I presented the ASPEN study which was presented at ASCO 2020. This is a phase III study comparing two BTK inhibitors, zanubrutinib versus ibrutinib in patients with Waldenström’s macroglobulinemia. This is really a notable study in that this is the first study in any disease of a head to head comparison between two BTK inhibitors.
So, in more detail, the study essentially randomised 201 patients with MYD88 mutant Waldenström’s on a one to one basis to treatment with either ibrutinib or zanubrutinib, which is a next generation BTK inhibitor potentially with fewer side effects because of specificity and potentially with greater efficacy because of higher drug levels. The study enrolled 201 patients, 99 on the ibrutinib arm, 102 on the zanubrutinib arm, and essentially we reported the primary endpoint which was an efficacy endpoint. The primary endpoint was the proportion of patients in either CR or very good partial remission, so a 90% reduction in paraprotein IgM, comparing ibrutinib against zanubrutinib. Because very few patients get into a complete remission on BTK inhibitors effectively this is a head to head comparison of VGPR rates.
At the time of the primary endpoint analysis the VGPR rate was 28.4% for patients on zanubrutinib and 19.2% for patients on ibrutinib. So roughly a 10% greater number of patients on zanubrutinib got into VGPR but this was not a significant p-value of 0.9. So the study actually did not achieve its primary endpoint which is to meet a significant p-value by VGPR rate comparison at the primary endpoint.
However, when we did further follow-up for an extra five months and we looked again the VGPR rate for zanubrutinib is now 34.4% and this is an assessment by investigators and not by the central committee which is what the primary endpoint initially was. This is now a positive p-value of 0.03.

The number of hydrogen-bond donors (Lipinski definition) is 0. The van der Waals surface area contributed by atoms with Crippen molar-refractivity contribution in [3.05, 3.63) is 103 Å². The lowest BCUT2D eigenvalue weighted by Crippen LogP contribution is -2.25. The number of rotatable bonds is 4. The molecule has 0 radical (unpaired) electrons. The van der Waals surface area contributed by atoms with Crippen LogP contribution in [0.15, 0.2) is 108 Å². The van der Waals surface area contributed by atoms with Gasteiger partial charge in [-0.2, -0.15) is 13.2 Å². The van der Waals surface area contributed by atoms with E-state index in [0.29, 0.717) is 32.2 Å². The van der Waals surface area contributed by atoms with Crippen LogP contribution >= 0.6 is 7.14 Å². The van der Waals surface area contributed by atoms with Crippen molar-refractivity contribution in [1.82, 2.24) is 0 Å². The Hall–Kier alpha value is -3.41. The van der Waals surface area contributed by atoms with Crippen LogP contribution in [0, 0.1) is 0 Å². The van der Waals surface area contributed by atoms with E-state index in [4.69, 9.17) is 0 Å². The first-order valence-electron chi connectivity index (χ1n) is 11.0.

So the study didn’t meet its primary endpoint of improved efficacy at the time of analysis but there were secondary indicators that zanubrutinib may be more effective. Probably the most interesting finding was that zanubrutinib was undoubtedly more tolerable than ibrutinib. So the rates of adverse events leading to death, treatment discontinuation, dose hold or dose reduction, they were all lower for zanubrutinib. If you look at the specific side effects which are common in BTK inhibitors, things like diarrhoea, contusion, muscle spasms, peripheral oedema, atrial fibrillation and pneumonia were all less common in the zanubrutinib arm. The only adverse event that’s more common with zanubrutinib being neutropenia and even then the rates of febrile neutropenia on infection did not differ. So it was really a laboratory finding without a clinical consequence.
I just want to touch base on the most important side effects which were atrial fibrillation and hypertension which on the ibrutinib arm atrial fibrillation was 18.4% compared to 3% on the zanubrutinib arm, so a sixfold difference in AF rates. Also hypertension, in terms of grade 3 or higher hypertension, it was 15.3% on the ibrutinib arm and 7.9% on the zanubrutinib arm, so essentially half as common in terms of severe hypertension. If you followed the events over time you would see that almost all the atrial fibrillation or hypertension in the zanubrutinib arm happened in the first twelve months and there was no accumulation of events whereas for ibrutinib there appears to be an ongoing risk beyond twelve months up to about the two year mark for those events.
So the conclusion of the study was that it didn’t meet its primary endpoint although there were other indicators that zanubrutinib may be more effective. But we felt that there was a definite difference in terms of adverse event profiles. In particular, cardiovascular events are far less common on zanubrutinib compared to ibrutinib which is significant because this is the first time that we have shown in a head to head comparison that the next generation BTK inhibitors may behave differently from ibrutinib.
What does this mean for future treatment choices?
What that means is that we now have an extra drug that we can use. It’s twice a day as opposed to ibrutinib which is once a day so it’s slightly less convenient in terms of that. But the side effect profiles are particularly good so I would say that if you have a patient who can’t tolerate ibrutinib or a patient who has very high cardiovascular risk then zanubrutinib is a better choice.